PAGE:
So from the information gathered so far, Anjie.docx is not a "docx" file at all, and is instead a gzipped file which used to be called File9.jpg. But what sort of file was it before it was compressed? To look at a compressed file you need to use a command like zcat, which is the same as cat but uncompresses files before printing them.

$ icat /images/siglab/search.dd 312 | zcat | xxd | head -2
0000000: d0cf 11e0 a1b1 1ae1 0000 0000 0000 0000  ................
0000010: 0000 0000 0000 0000 3e00 0300 feff 0900  ........>.......
Again you can manually recognise d0cf 11e0 a1b1 1ae1 indicates a word document, or again you could use file.
$ icat /images/siglab/search.dd 312 | zcat | file -
/dev/stdin: CDF V2 Document, ... , Name of Creating Application: Microsoft Office Word, ...
As this file was compressed, it is worth checking the uncompressed version against known bad hashes...
$ icat /images/siglab/search.dd 312 | zcat | md5sum
4b7e00728187f79aefc74a48a15c7681  -
$ hfind KnownBadFiles.hdb  4b7e00728187f79aefc74a48a15c7681
4b7e00728187f79aefc74a48a15c7681  File9.jpg
So Anjie.docx is a compressed version of File9.jpg. Both files are bad files. So someone started with a .docx file, renamed it to File9.jpg, then compressed it using gzip before renaming it again to Anjie.docx. As both the compressed and uncompressed versions exist in the bad hash database both files need to be listed in the table below.

Repeat this example for all the files identified as bad hash files.

Name in search.dd md5 hash Name in HashDatabase Observation
Anjie.docx37b42ccf126a804620d706ebd6b19ae8 File9.gzgzipped and wrong extension
File9.jpg4b7e00728187f79aefc74a48a15c7681 File9.jpgOffice document and wrong extension
Tests - not attempted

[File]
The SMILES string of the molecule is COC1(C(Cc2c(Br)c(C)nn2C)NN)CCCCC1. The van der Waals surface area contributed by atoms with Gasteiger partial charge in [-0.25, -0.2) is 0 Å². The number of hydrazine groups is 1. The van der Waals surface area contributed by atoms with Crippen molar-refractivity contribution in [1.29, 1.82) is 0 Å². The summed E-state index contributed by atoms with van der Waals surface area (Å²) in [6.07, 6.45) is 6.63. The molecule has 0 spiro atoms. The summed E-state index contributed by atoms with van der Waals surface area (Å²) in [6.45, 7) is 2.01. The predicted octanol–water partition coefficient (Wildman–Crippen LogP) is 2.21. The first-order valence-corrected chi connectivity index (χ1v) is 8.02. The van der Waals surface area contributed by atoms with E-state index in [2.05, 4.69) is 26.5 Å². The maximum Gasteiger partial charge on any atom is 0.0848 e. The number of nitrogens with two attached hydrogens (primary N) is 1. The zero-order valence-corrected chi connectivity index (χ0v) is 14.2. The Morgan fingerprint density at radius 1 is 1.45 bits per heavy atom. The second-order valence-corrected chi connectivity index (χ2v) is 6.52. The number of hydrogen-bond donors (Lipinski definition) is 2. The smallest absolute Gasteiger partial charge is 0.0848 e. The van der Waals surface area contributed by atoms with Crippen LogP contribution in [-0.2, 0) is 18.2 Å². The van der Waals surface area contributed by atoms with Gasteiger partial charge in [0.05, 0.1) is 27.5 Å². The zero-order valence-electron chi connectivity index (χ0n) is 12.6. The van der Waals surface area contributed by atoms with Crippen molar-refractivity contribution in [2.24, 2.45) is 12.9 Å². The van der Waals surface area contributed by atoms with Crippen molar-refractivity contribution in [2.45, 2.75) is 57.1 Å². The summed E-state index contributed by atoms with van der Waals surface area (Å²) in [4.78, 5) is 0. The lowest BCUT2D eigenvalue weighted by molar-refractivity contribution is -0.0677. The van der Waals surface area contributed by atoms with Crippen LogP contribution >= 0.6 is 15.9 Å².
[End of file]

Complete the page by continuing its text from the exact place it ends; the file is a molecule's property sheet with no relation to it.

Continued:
You have answer 1 UNTESTED
You have answer 2 UNTESTED
You have answer 3 UNTESTED
You have answer 4 UNTESTED
You have answer 5 UNTESTED
You have answer 6 UNTESTED
You have answer 7 UNTESTED
You have answer 8 UNTESTED
You have answer 9 UNTESTED

Question 6: Scalpel

In this question we will use "scalpel" to perform file carving and file identification using known databases.

Firstly create a directory /home/caine/scalpelOutput to contain the output when running scalpel.

Tests - not attempted
/home/caine/scalpelOutput exists UNTESTED

Edit the /etc/scalpel/scalpel.conf file. You have to do this using sudo. Configure the scalpel config file to search for jpgs, pdfs and word documents. To do this delete the comment character (the '#') from the beginning of the lines responsible for jpg,pdf,and doc. Remember to use sudo, as you need to be root to edit this file.

Tests - not attempted
scalpel configured UNTESTED

Use the scalpel tool to carve the carve.dd file in /images/siglab in to the /home/caine/scalpelOutput directory.

Tests - not attempted
Scalpel tool executed UNTESTED

List the names of the files found and extracted from carve.dd by scalpel by comparing the hashes of the files in the scalpel output directory with the KnownBadFiles.hdb.

Hint: use the md5deep tool to recursively analyse (using the correct flag) all the files in the scalpel output directory. Ensure you use the -b flag. Save this output in /home/caine/out1.

Hint 2: you will need to clean up the md5deep output file so that hfind will work with it. Use the following regular expression (and then save the output into something like /home/caine/out2:

sed 's/\s*[0-9a-z]*.\(doc\|jpg\|txt\|gif\)//' FILE_CREATED_BY_MD5DEEP.hdb > /home/caine/out2

Hint 3: The hfind command can take a file which contains a list of md5 hashes and look up each line of that file (e.g. out2) in its hash database. You need a new flag to do this. Make sure the output file (e.g. out2) is just a list of hashes, without any filenames or other text (the sed command should have sorted this for you already but it pays to be sure).

Filenames carved from image which match a hash in KnownBadFiles
Tests - not attempted
answer 1 UNTESTED
answer 2 UNTESTED
answer 3 UNTESTED
answer 4 UNTESTED
answer 5 UNTESTED